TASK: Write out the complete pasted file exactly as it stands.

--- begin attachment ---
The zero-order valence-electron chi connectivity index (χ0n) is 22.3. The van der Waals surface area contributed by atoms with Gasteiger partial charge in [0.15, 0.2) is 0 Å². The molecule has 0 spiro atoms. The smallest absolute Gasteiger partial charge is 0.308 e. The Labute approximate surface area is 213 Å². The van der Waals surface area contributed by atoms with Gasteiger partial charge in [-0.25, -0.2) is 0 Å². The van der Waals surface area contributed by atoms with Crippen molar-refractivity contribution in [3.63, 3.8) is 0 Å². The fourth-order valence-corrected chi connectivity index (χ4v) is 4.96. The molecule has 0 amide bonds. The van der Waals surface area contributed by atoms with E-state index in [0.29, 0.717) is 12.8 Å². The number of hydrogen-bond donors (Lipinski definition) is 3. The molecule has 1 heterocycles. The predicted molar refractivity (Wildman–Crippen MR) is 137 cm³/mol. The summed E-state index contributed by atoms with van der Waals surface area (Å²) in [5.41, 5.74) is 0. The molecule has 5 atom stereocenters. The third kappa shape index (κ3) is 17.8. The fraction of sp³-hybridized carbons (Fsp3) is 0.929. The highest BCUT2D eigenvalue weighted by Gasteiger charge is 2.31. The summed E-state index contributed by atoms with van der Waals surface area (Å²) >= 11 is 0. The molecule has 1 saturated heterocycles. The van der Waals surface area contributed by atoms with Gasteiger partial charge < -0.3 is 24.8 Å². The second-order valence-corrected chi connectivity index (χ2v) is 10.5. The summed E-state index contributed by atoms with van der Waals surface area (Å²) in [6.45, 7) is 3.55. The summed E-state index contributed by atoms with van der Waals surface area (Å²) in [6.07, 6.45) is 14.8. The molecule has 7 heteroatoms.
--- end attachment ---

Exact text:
The zero-order valence-electron chi connectivity index (χ0n) is 22.3. The van der Waals surface area contributed by atoms with Gasteiger partial charge in [0.15, 0.2) is 0 Å². The molecule has 0 spiro atoms. The smallest absolute Gasteiger partial charge is 0.308 e. The Labute approximate surface area is 213 Å². The van der Waals surface area contributed by atoms with Gasteiger partial charge in [-0.25, -0.2) is 0 Å². The van der Waals surface area contributed by atoms with Crippen molar-refractivity contribution in [3.63, 3.8) is 0 Å². The fourth-order valence-corrected chi connectivity index (χ4v) is 4.96. The molecule has 0 amide bonds. The van der Waals surface area contributed by atoms with E-state index in [0.29, 0.717) is 12.8 Å². The number of hydrogen-bond donors (Lipinski definition) is 3. The molecule has 1 heterocycles. The predicted molar refractivity (Wildman–Crippen MR) is 137 cm³/mol. The summed E-state index contributed by atoms with van der Waals surface area (Å²) in [5.41, 5.74) is 0. The molecule has 5 atom stereocenters. The third kappa shape index (κ3) is 17.8. The fraction of sp³-hybridized carbons (Fsp3) is 0.929. The highest BCUT2D eigenvalue weighted by Gasteiger charge is 2.31. The summed E-state index contributed by atoms with van der Waals surface area (Å²) >= 11 is 0. The molecule has 1 saturated heterocycles. The van der Waals surface area contributed by atoms with Gasteiger partial charge < -0.3 is 24.8 Å². The second-order valence-corrected chi connectivity index (χ2v) is 10.5. The summed E-state index contributed by atoms with van der Waals surface area (Å²) in [6.45, 7) is 3.55. The summed E-state index contributed by atoms with van der Waals surface area (Å²) in [6.07, 6.45) is 14.8. The molecule has 7 heteroatoms.